What’s it: Gross national income (GNI) is the total aggregate income earned by citizens, regardless of where they make it. For example, for the Indonesia GNI, it means income earned by Indonesians abroad and those who live in Indonesia (excluding foreigners in Indonesia). Say, you live in the country, then your income will be counted in the GNI figure. Furthermore, let’s say, your brother is currently working abroad, so your brother’s income will also be included in the GNI calculation. However, your foreign friend’s income, who comes from overseas, is not included in the calculation.
What is the difference between GNI, GNP, and PDB
Gross national income is the same as the gross national product (GNP). Basically, both measure the same thing, it’s just that, the latter uses the production (output) approach.
That is similar to calculating gross domestic product (gross domestic product or GDP). You can figure it using three approaches: output, expenditure, and income. All three will produce the same number.
Next, what is the difference between GNI and GDP?
- GNI calculates citizens’ income, regardless of where they earn it. In the opening sentence above, the income of you and your brother who works abroad in the GNI brother’s income. However, your foreign friends, even if they live in your country, are excluded from the calculation.
- GDP calculates income in a country, regardless of who earns it. Your income and your foreign friends’ income are included in the GDP calculation, but not your brother’s income.
Why GNI matters: Pros & Cons
GNI measures and tracks a country’s wealth from year to year, regardless of where it was obtained. You can divide it by the total population (we call it GNI per capita), which shows the country’s average pre-tax income.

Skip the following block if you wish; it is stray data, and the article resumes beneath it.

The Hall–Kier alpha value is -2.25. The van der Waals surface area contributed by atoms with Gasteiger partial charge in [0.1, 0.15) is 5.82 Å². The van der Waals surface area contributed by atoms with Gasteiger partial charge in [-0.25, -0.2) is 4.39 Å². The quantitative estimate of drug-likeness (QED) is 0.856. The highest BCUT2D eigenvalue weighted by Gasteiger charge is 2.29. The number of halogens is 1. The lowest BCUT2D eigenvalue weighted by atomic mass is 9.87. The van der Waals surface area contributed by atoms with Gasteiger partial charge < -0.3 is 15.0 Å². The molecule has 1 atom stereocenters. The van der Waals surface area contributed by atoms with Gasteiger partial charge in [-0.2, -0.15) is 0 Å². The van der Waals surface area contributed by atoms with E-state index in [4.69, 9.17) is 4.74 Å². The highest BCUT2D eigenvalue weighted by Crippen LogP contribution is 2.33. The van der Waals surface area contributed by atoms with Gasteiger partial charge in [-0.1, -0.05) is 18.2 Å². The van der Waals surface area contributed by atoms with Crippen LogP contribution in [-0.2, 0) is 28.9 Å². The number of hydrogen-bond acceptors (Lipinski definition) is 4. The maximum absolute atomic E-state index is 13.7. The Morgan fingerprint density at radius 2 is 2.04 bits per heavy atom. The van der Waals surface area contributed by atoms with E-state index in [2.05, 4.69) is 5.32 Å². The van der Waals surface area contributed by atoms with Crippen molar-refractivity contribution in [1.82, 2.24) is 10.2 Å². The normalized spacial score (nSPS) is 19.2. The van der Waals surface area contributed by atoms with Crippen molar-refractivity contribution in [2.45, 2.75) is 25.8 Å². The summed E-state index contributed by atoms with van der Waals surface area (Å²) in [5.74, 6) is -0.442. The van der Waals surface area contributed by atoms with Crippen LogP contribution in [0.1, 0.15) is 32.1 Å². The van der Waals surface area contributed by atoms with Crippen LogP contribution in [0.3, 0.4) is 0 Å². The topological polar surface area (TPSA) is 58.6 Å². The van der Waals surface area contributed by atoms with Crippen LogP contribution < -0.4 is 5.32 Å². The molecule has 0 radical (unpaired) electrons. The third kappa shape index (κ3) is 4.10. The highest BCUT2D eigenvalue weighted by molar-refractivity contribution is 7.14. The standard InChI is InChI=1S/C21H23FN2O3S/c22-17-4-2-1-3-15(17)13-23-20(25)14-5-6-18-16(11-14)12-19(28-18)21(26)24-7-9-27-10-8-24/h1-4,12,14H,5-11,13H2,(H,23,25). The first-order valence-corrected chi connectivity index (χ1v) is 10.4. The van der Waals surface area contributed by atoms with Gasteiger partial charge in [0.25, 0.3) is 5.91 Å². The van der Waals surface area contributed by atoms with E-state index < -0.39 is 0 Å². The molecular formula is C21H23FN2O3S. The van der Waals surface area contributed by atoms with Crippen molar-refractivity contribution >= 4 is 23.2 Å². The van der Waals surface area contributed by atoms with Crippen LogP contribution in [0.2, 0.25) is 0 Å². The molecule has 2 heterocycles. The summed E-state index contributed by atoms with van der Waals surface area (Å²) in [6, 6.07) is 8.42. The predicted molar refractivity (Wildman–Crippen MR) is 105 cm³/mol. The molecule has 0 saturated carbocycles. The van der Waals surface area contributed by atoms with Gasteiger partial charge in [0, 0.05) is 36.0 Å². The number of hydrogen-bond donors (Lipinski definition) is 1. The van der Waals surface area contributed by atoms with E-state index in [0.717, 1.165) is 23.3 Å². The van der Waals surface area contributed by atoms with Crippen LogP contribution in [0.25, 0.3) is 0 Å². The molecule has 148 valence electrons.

This statistic is more accurate than GDP in describing income, mainly if a country receives a lot of income from abroad. In other words, many citizens work abroad. They send income to their families back home, supporting their well-being. So, they may still enjoy prosperity even though the economy in their home country is sluggish.
But, GNI also has weaknesses. The impact of changes in GNI may not directly impact the health of a country’s economy. Say, your income increases and you buy a car from a domestic manufacturer. The money you spend is a source of income for the car manufacturer. With money from you and other local consumers, producers can buy domestic suppliers’ inputs and recruit domestic workers. Thus, increasing your income has a direct impact on economic activity and employment around you.
But it’s a contrast to your brother. Suppose his income rises and buys a car. In that case, it will only impact economic activity in the country where he lives, not domestically.
Because of this, economists, analysts, and investors look more often at GDP than GNI to assess the activity and health of a country’s economy. That’s because GDP also has implications for other variables such as inflation, interest rates, unemployment rates, investment climate, and economic policy (monetary and fiscal). Therefore, they prefer GDP to measure economic growth.
How to calculate GNI
Since the output, expenditure, and income approaches produce the same figures, let’s calculate the expenditure approach. The formula is as follows:
PDB = C + I + G+ NX
- C = Consumption, which is the value of household expenditures for goods and services
- I = Investment, including the gross investment by the business
- G = Government spending consists of all government spending, except transfer payments because it does not involve exchanging goods and services.
- NX = Net exports (X), the difference between exports and imports
Next, to convert GDP to GNI, we must include factor payments from abroad and factor payments to foreign countries. The difference between the two refers to net foreign factor income (NPFI). Here is the GNI formula:
GNI = GDP + NPFI = C + I + G + NX + NPFI = C + I + G + NX + Factor payments from abroad to domestic – Factor payments to overseas from domestic
Factor payments to overseas represent the income earned by foreigners and foreign companies in the domestic. In the previous example, it was your foreign friend’s income. The distribution of profits from foreign companies to shareholders in their home country is another example of factor payments overseas.
Factor income from abroad includes income earned by citizens or domestic companies in other countries. If a national company operates overseas, a portion of the profits goes to domestic shareholders. These profits fall into this classification.